In PAL territories, games consoles usually do not output S-Video, and although the majority of TVs featured SCART sockets, no console ever came with an RGB SCART cable packed in (it had to be purchased separately) generally coming with RF adapters at first, and the equally uncommon composite video using the classic RCA type video jack. Sony's game systems were provided with a composite to SCART adapter which just like VHS, only outputs composite video over SCART, (RGB cables had to be purchased separately). In the US and some other NTSC countries, S-Video was provided but no RGB. In Japan instead a special type of RGB cable similar to SCART in the looks, but with different pin out, was often available (Sony's games systems also had a special RGB cable available to connect the systems to selected Sony TVs). The Nintendo 64 was a special case – NTSC models could output S-Video, but only with modification they would output RGB. PAL Nintendo 64 models could output S-Video but not RGB, despite that being the easiest way to connect if done via SCART.

Physical connectors

The four-pin mini-DIN connector is the most common of several S-Video connector types. The same mini-DIN connector is used in the Apple Desktop Bus for Macintosh computers and the two cable types can be interchanged.[3][4][5] Other connector variants include seven-pin locking "dub" connectors used on many professional S-VHS machines, and dual "Y" and "C" BNC connectors, often used for S-Video patch panels. Early Y/C video monitors often used phono (RCA connector) that were switchable between Y/C and composite video input. Though the connectors are different, the Y/C signals for all types are compatible.

JVC introduced the DIN-connector as both an S-VHS connector[6] and as Super Video.[7]

The mini-DIN pins, being weak, sometimes bend. This can result in the loss of colour or other corruption (or loss) in the signal. A bent pin can be forced back into shape, but this carries the risk of the pin breaking off.

Non-4-pin variants

These plugs are usually made to be plug-compatible with S-video, and include optional features, such as component video using an adapter. They are not necessarily S-video, although they can be operated in that mode.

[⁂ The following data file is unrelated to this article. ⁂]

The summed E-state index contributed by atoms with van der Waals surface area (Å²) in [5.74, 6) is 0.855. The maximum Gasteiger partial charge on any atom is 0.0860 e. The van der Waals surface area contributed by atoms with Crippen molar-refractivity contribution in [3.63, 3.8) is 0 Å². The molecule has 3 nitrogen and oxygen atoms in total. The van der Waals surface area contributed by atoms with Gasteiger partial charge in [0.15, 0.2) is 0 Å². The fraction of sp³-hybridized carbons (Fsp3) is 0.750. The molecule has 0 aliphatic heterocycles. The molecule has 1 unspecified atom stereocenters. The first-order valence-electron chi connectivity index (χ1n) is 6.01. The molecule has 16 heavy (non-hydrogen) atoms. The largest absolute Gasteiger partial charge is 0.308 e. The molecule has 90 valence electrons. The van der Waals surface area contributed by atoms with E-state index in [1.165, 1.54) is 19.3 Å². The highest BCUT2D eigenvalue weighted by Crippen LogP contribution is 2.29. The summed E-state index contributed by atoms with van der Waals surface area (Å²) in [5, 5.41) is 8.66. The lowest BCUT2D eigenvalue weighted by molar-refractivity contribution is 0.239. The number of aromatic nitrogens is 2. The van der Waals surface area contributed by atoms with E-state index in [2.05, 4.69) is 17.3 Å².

7-pin mini-DIN

A 7-pin pseudo-mini-DIN socket.
7 pin plug diagram.

Non-standard 7-pin mini-DIN connectors (termed "7P") are used in some computer equipment (PCs and Macs). A 7-pin socket accepts, and is pin compatible, with a standard 4-pin S-Video plug.[8] The three extra sockets may be used to supply composite (CVBS), an RGB or YPbPr video signal, or an I²C interface. The pinout usage varies among manufacturers.[8][9] In some implementations, the remaining pin must be grounded to enable the composite output or disable the S-Video output.

Some Dell laptops have a digital audio output in a 7-pin socket.[10]

9-pin Video In/Video Out

9-pin connectors are used in graphics systems that feature the ability to input video as well as output it.[11][12] Again, there is no standardization between manufacturers as to which pin does what, and there are two known variants of the connector in use. As can be seen from the diagram above, although the S-Video signals are available on the corresponding pins, neither variant of the connector will accept an unmodified 4-pin S-Video plug, though they can be made to fit by removing the key from the plug. In the latter case, it becomes all too easy to misalign the plug when inserting it with consequent damage to the small pins.


See also


  1. ^ S-Video – Definition About.com
  2. ^ S-Video drama :(. camp0s.com
  3. ^ "Macintosh: S-Video Port Confused with the ADB Port". 
  4. ^ "Compression for Great Digital Video: Power Tips, Techniques, and Common Sense". 
  5. ^ "A Practical Guide to Video and Audio Compression: From Sprockets and Rasters to Macro Blocks". 
  6. ^ JVC Color Television User’s Guide. resources.jvc.com
  7. ^ JVC USA Store – VC-S130HG – S-Video Cable. Store.jvc.com. Retrieved on 2013-04-17.
  8. ^ a b Keith Jack (2007). Video demystified: a handbook for the digital engineer. Newnes. 
  9. ^ ATI Radeon 7 pin SVID pinout. 
  10. ^ Dell (2009). "S-Video to TV-Composite Cable and SPDIF Adapter for Dell Inspiron". 
  11. ^ ATI Radeon: Using Video in and Video out.
  12. ^ "ATI Radeon 9 pin VIVO pinout".